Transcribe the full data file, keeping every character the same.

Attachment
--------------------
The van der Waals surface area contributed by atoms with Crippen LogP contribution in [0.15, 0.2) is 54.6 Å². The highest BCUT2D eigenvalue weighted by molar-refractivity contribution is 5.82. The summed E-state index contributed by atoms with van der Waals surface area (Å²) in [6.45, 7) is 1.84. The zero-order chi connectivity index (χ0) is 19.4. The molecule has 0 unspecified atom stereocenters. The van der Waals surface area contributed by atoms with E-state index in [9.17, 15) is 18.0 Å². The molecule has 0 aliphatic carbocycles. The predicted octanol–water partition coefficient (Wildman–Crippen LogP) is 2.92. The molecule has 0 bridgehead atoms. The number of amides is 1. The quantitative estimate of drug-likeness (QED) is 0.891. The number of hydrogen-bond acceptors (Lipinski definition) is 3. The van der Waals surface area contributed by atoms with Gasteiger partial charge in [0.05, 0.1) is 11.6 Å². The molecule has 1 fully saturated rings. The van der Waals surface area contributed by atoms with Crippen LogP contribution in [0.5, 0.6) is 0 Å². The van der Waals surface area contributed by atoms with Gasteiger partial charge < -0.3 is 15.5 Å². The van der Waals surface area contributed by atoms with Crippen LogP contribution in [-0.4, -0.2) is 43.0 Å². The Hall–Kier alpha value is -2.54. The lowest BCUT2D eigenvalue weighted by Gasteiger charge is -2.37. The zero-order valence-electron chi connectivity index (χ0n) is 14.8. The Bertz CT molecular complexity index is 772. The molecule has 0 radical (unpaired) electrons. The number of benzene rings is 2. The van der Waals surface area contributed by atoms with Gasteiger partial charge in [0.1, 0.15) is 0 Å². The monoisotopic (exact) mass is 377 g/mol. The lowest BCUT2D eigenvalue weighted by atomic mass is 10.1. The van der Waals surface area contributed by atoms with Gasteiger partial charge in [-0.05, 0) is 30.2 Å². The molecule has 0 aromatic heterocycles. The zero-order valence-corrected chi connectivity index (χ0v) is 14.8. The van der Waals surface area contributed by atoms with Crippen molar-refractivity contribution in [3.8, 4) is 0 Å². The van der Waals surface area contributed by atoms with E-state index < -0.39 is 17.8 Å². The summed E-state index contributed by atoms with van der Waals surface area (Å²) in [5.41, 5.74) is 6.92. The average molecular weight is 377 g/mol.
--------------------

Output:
The van der Waals surface area contributed by atoms with Crippen LogP contribution in [0.15, 0.2) is 54.6 Å². The highest BCUT2D eigenvalue weighted by molar-refractivity contribution is 5.82. The summed E-state index contributed by atoms with van der Waals surface area (Å²) in [6.45, 7) is 1.84. The zero-order chi connectivity index (χ0) is 19.4. The molecule has 0 unspecified atom stereocenters. The van der Waals surface area contributed by atoms with E-state index in [9.17, 15) is 18.0 Å². The molecule has 0 aliphatic carbocycles. The predicted octanol–water partition coefficient (Wildman–Crippen LogP) is 2.92. The molecule has 0 bridgehead atoms. The number of amides is 1. The quantitative estimate of drug-likeness (QED) is 0.891. The number of hydrogen-bond acceptors (Lipinski definition) is 3. The van der Waals surface area contributed by atoms with Gasteiger partial charge in [0.05, 0.1) is 11.6 Å². The molecule has 1 fully saturated rings. The van der Waals surface area contributed by atoms with Crippen LogP contribution in [0.5, 0.6) is 0 Å². The van der Waals surface area contributed by atoms with Gasteiger partial charge < -0.3 is 15.5 Å². The van der Waals surface area contributed by atoms with Crippen LogP contribution in [-0.4, -0.2) is 43.0 Å². The Hall–Kier alpha value is -2.54. The lowest BCUT2D eigenvalue weighted by Gasteiger charge is -2.37. The zero-order valence-electron chi connectivity index (χ0n) is 14.8. The Bertz CT molecular complexity index is 772. The molecule has 0 radical (unpaired) electrons. The number of benzene rings is 2. The van der Waals surface area contributed by atoms with Gasteiger partial charge in [0.1, 0.15) is 0 Å². The monoisotopic (exact) mass is 377 g/mol. The lowest BCUT2D eigenvalue weighted by atomic mass is 10.1. The van der Waals surface area contributed by atoms with Gasteiger partial charge in [-0.05, 0) is 30.2 Å². The molecule has 0 aromatic heterocycles. The zero-order valence-corrected chi connectivity index (χ0v) is 14.8. The van der Waals surface area contributed by atoms with Crippen molar-refractivity contribution in [3.8, 4) is 0 Å². The van der Waals surface area contributed by atoms with E-state index < -0.39 is 17.8 Å². The summed E-state index contributed by atoms with van der Waals surface area (Å²) in [5.41, 5.74) is 6.92. The average molecular weight is 377 g/mol.